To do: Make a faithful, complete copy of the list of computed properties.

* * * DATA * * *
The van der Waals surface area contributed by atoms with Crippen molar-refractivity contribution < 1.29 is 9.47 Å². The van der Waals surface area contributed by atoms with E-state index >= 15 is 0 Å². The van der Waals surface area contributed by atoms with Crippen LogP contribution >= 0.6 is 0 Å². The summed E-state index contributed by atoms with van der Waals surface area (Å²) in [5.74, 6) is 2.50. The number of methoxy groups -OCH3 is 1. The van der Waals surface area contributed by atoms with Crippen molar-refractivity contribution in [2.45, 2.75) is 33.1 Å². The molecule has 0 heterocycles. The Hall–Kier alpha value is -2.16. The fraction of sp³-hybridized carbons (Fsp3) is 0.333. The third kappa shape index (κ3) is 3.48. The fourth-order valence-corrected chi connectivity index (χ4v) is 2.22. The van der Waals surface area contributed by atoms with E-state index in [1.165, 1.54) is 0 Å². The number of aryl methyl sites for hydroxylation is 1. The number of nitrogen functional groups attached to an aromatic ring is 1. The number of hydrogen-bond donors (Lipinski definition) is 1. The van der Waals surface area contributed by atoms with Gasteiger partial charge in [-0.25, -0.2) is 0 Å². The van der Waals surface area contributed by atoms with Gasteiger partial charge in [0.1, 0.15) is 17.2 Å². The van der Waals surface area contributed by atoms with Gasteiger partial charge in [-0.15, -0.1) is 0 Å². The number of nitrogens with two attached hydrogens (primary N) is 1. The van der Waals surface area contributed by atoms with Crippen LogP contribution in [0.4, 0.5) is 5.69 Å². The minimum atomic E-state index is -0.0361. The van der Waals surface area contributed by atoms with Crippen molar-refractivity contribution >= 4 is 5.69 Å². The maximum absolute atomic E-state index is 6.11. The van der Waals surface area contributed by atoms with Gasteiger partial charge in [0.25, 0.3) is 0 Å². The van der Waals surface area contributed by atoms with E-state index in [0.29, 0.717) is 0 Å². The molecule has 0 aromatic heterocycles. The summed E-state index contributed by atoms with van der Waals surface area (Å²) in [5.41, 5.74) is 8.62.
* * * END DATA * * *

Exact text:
The van der Waals surface area contributed by atoms with Crippen molar-refractivity contribution < 1.29 is 9.47 Å². The van der Waals surface area contributed by atoms with E-state index >= 15 is 0 Å². The van der Waals surface area contributed by atoms with Crippen LogP contribution >= 0.6 is 0 Å². The summed E-state index contributed by atoms with van der Waals surface area (Å²) in [5.74, 6) is 2.50. The number of methoxy groups -OCH3 is 1. The van der Waals surface area contributed by atoms with Crippen molar-refractivity contribution in [2.45, 2.75) is 33.1 Å². The molecule has 0 heterocycles. The Hall–Kier alpha value is -2.16. The fraction of sp³-hybridized carbons (Fsp3) is 0.333. The third kappa shape index (κ3) is 3.48. The fourth-order valence-corrected chi connectivity index (χ4v) is 2.22. The van der Waals surface area contributed by atoms with E-state index in [1.165, 1.54) is 0 Å². The number of aryl methyl sites for hydroxylation is 1. The number of nitrogen functional groups attached to an aromatic ring is 1. The number of hydrogen-bond donors (Lipinski definition) is 1. The van der Waals surface area contributed by atoms with Gasteiger partial charge in [-0.25, -0.2) is 0 Å². The van der Waals surface area contributed by atoms with Gasteiger partial charge in [0.1, 0.15) is 17.2 Å². The van der Waals surface area contributed by atoms with Gasteiger partial charge in [-0.15, -0.1) is 0 Å². The number of nitrogens with two attached hydrogens (primary N) is 1. The van der Waals surface area contributed by atoms with Crippen LogP contribution in [0.4, 0.5) is 5.69 Å². The minimum atomic E-state index is -0.0361. The van der Waals surface area contributed by atoms with Crippen molar-refractivity contribution >= 4 is 5.69 Å². The maximum absolute atomic E-state index is 6.11. The van der Waals surface area contributed by atoms with Gasteiger partial charge in [0.25, 0.3) is 0 Å². The van der Waals surface area contributed by atoms with E-state index in [0.29, 0.717) is 0 Å². The molecule has 0 aromatic heterocycles. The summed E-state index contributed by atoms with van der Waals surface area (Å²) in [5.41, 5.74) is 8.62.